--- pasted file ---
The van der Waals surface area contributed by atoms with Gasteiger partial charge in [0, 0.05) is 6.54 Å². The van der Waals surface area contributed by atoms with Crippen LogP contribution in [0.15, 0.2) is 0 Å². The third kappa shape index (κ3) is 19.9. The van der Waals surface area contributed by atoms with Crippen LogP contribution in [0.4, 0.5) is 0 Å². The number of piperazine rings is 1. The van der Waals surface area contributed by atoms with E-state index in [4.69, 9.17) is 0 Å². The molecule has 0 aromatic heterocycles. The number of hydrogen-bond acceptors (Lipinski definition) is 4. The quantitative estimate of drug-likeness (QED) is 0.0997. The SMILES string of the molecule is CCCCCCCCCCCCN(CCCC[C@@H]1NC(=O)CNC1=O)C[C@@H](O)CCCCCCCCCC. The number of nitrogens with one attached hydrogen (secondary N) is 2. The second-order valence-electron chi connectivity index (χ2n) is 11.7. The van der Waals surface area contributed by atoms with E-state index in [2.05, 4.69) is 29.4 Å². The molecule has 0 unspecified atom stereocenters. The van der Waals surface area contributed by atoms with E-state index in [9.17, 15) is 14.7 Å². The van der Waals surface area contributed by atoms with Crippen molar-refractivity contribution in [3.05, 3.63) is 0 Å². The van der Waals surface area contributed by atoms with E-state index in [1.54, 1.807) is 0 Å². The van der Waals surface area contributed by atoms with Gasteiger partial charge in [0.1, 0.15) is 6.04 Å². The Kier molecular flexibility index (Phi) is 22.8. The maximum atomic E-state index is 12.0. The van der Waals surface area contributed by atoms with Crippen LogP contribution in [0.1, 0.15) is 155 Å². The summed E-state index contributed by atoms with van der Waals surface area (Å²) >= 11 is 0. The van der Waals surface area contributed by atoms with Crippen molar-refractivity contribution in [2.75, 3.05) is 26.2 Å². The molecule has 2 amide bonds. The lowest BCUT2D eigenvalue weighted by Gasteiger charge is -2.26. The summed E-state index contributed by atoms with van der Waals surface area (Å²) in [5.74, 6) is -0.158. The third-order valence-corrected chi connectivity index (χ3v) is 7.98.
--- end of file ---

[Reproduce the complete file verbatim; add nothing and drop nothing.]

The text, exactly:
The van der Waals surface area contributed by atoms with Gasteiger partial charge in [0, 0.05) is 6.54 Å². The van der Waals surface area contributed by atoms with Crippen LogP contribution in [0.15, 0.2) is 0 Å². The third kappa shape index (κ3) is 19.9. The van der Waals surface area contributed by atoms with Crippen LogP contribution in [0.4, 0.5) is 0 Å². The number of piperazine rings is 1. The van der Waals surface area contributed by atoms with E-state index in [4.69, 9.17) is 0 Å². The molecule has 0 aromatic heterocycles. The number of hydrogen-bond acceptors (Lipinski definition) is 4. The quantitative estimate of drug-likeness (QED) is 0.0997. The SMILES string of the molecule is CCCCCCCCCCCCN(CCCC[C@@H]1NC(=O)CNC1=O)C[C@@H](O)CCCCCCCCCC. The number of nitrogens with one attached hydrogen (secondary N) is 2. The second-order valence-electron chi connectivity index (χ2n) is 11.7. The van der Waals surface area contributed by atoms with E-state index in [2.05, 4.69) is 29.4 Å². The molecule has 0 unspecified atom stereocenters. The van der Waals surface area contributed by atoms with E-state index in [9.17, 15) is 14.7 Å². The van der Waals surface area contributed by atoms with Crippen molar-refractivity contribution in [3.05, 3.63) is 0 Å². The van der Waals surface area contributed by atoms with E-state index in [1.54, 1.807) is 0 Å². The van der Waals surface area contributed by atoms with Gasteiger partial charge in [0.1, 0.15) is 6.04 Å². The Kier molecular flexibility index (Phi) is 22.8. The maximum atomic E-state index is 12.0. The van der Waals surface area contributed by atoms with Crippen LogP contribution in [0.1, 0.15) is 155 Å². The summed E-state index contributed by atoms with van der Waals surface area (Å²) >= 11 is 0. The van der Waals surface area contributed by atoms with Crippen molar-refractivity contribution in [2.75, 3.05) is 26.2 Å². The molecule has 2 amide bonds. The lowest BCUT2D eigenvalue weighted by Gasteiger charge is -2.26. The summed E-state index contributed by atoms with van der Waals surface area (Å²) in [5.74, 6) is -0.158. The third-order valence-corrected chi connectivity index (χ3v) is 7.98.